True it was antique, and far obsolete as we made our way into the chilly high regions of the last few decades, but it was reliable and proven. AFAIK, no shuttle suffered a debilitating computer failure. And (sadly), these relics kept reliably gathering and relaying data until the bitter end after the Challenger explosion and breakup of Columbia in atmosphere. Delivering more information than most of us would want to know. Maybe not cutting edge, but as dependable as an anvil as far as computer technology goes. The engineers that designed, built, and tested these systems deserve credit IMHO.
AFAIK, no shuttle suffered a debilitating computer failure
They had three of the same computers all running the same code in lock step. There was a continual voting process going on. If one failed (which they did more often than you might think) the other two would out vote that one and shut it down. Redundancy is not just a word, it’s a religion…
When they stopped production, NASA cleverly bought zillions of extra parts, realizing it would be impossible to buy replacement parts years down the road
They’ve been doing that ever since and still do to this day. In fact, EVERY SINGLE PART must be tested and verified prior to placing it into inventory. They buy all the parts the program will ever need, including spares, at one time and have them tested. This helps to eliminate some of the manufacturing variance over time and to insure the parts are available.
For the program I referenced previously, they bought 5x as many “boxes” as the program intended to fly and then bought every spare part we had on hand at the close of our development.
The place I’m working now has equipment on orbit in satellites. Same deal. We buy parts, send them out for certification, inventory them and the guvmint inspectors come in the perform audits. Only upon their acceptance is any assembly done. Better be sure about your design too because they are going to buy a lot of parts and the scrap exposure isn’t for the faint of wallet…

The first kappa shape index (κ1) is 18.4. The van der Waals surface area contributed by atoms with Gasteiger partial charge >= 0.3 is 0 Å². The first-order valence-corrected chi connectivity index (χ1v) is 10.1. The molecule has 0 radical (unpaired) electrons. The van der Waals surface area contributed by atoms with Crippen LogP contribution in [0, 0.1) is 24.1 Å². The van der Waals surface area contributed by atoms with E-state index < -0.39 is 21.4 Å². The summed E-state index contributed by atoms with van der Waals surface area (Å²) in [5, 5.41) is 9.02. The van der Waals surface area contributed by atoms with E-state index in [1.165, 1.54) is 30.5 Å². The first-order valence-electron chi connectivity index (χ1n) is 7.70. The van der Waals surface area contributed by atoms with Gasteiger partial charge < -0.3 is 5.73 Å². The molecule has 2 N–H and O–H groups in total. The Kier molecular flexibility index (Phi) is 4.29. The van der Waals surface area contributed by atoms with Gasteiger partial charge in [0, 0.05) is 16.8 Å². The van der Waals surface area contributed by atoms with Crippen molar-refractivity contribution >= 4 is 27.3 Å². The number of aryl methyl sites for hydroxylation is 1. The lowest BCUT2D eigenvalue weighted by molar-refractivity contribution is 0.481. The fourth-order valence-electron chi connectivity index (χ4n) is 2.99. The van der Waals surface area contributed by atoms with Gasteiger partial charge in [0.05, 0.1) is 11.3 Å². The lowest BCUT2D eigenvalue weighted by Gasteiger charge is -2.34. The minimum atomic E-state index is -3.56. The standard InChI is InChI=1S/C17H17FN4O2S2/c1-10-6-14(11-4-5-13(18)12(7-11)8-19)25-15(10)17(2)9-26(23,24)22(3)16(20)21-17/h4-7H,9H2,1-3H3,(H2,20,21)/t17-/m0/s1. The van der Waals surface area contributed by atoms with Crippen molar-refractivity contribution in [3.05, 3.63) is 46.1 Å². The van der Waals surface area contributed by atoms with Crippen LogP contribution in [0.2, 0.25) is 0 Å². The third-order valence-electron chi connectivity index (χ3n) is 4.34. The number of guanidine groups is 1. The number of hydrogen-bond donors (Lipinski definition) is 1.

Duplicates are critical. At time of liftoff, one is required to have an EXACT copys of every single part and assembly on board, produced at the same time in the same lot INCLUDING the machining, plating, coating, and hand-assembly. This is essential should something go wrong. Failure analysis can only be done on the parts here on Earth, so exact copies are critical.
There are also exact copies of everything that get destruct-tested during assembly. Impact testing, sand & dust, heat-impact, thermal cycling, required microsection analysis etc. etc. all need exact copies.
Excellent point about FA after the fact.
Exact as in ‘as close as possible’.
Shift happens, even in batch processing
I did some design of Electronic Safe Arm and Fire (ESAF) systems for missles. The ESAF is responsible for everything except flight guidance (launch motor ignition, launch tether for tube clearance detection, fin deployment, flight motor ignition, warhead arming and the ignition mode of either air, ground or penetrating burst). Nice to work on something that is SUPPOSED to blow up. Trick is to get it to blow up at the right time. At any rate, they wanted the feasibility ESAFs to survive even a successful mission so it could be interrogated and analyzed afterward. What do you suppose the deceleration profile for a bunker penetrating missle looks like? Good grief!
As you can imagine, the guys using these munitions are sensitive to failure of any kind. These systems needed both hardware and software redundancy. Hardware logic was constantly compared to the microcontroller logic to insure they agreed or it would fail safe (as safe as a hurtling missle can be anyway).
Funniest thing I ever saw was a video of a foreign designed shoulder fired missle that just cleared the tube and skidded on the ground in front of the guys launching it. Talk about a fire drill, yikes!